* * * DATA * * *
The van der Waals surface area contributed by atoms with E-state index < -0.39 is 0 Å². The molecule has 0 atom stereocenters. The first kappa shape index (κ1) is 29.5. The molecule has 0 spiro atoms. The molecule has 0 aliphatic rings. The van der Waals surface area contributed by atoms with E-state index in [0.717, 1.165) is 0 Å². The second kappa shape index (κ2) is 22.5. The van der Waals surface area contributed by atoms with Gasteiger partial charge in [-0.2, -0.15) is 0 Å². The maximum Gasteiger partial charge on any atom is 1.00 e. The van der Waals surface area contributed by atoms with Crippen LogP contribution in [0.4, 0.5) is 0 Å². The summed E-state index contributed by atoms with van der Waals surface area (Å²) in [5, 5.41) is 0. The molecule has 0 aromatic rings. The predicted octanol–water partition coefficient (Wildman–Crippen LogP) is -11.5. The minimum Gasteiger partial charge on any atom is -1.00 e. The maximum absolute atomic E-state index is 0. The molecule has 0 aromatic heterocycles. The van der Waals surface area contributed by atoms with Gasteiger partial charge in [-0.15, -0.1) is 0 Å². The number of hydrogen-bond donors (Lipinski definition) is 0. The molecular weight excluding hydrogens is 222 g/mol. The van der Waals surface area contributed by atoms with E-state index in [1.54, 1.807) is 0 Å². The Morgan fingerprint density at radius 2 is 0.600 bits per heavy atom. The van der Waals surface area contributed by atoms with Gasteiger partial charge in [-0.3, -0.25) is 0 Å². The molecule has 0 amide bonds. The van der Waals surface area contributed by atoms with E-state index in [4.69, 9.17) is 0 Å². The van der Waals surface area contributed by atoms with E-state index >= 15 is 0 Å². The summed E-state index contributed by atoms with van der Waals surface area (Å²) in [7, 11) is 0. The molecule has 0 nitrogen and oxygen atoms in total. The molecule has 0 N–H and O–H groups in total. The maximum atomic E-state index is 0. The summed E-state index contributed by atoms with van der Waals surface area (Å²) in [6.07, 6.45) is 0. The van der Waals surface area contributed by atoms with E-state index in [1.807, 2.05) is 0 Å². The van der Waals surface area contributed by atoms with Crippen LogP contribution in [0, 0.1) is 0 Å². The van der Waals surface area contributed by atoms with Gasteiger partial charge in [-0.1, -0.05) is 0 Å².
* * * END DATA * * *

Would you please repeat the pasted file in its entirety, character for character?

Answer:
The van der Waals surface area contributed by atoms with E-state index < -0.39 is 0 Å². The molecule has 0 atom stereocenters. The first kappa shape index (κ1) is 29.5. The molecule has 0 spiro atoms. The molecule has 0 aliphatic rings. The van der Waals surface area contributed by atoms with E-state index in [0.717, 1.165) is 0 Å². The second kappa shape index (κ2) is 22.5. The van der Waals surface area contributed by atoms with Gasteiger partial charge in [-0.2, -0.15) is 0 Å². The maximum Gasteiger partial charge on any atom is 1.00 e. The van der Waals surface area contributed by atoms with Crippen LogP contribution in [0.4, 0.5) is 0 Å². The summed E-state index contributed by atoms with van der Waals surface area (Å²) in [5, 5.41) is 0. The molecule has 0 aromatic rings. The predicted octanol–water partition coefficient (Wildman–Crippen LogP) is -11.5. The minimum Gasteiger partial charge on any atom is -1.00 e. The maximum absolute atomic E-state index is 0. The molecule has 0 aromatic heterocycles. The van der Waals surface area contributed by atoms with Gasteiger partial charge in [-0.15, -0.1) is 0 Å². The number of hydrogen-bond donors (Lipinski definition) is 0. The molecular weight excluding hydrogens is 222 g/mol. The van der Waals surface area contributed by atoms with E-state index in [1.54, 1.807) is 0 Å². The Morgan fingerprint density at radius 2 is 0.600 bits per heavy atom. The van der Waals surface area contributed by atoms with Gasteiger partial charge in [-0.3, -0.25) is 0 Å². The molecule has 0 amide bonds. The van der Waals surface area contributed by atoms with E-state index in [4.69, 9.17) is 0 Å². The van der Waals surface area contributed by atoms with E-state index >= 15 is 0 Å². The summed E-state index contributed by atoms with van der Waals surface area (Å²) in [7, 11) is 0. The molecule has 0 nitrogen and oxygen atoms in total. The molecule has 0 N–H and O–H groups in total. The maximum atomic E-state index is 0. The summed E-state index contributed by atoms with van der Waals surface area (Å²) in [6.07, 6.45) is 0. The van der Waals surface area contributed by atoms with E-state index in [1.807, 2.05) is 0 Å². The van der Waals surface area contributed by atoms with Crippen LogP contribution in [0, 0.1) is 0 Å². The van der Waals surface area contributed by atoms with Gasteiger partial charge in [-0.1, -0.05) is 0 Å².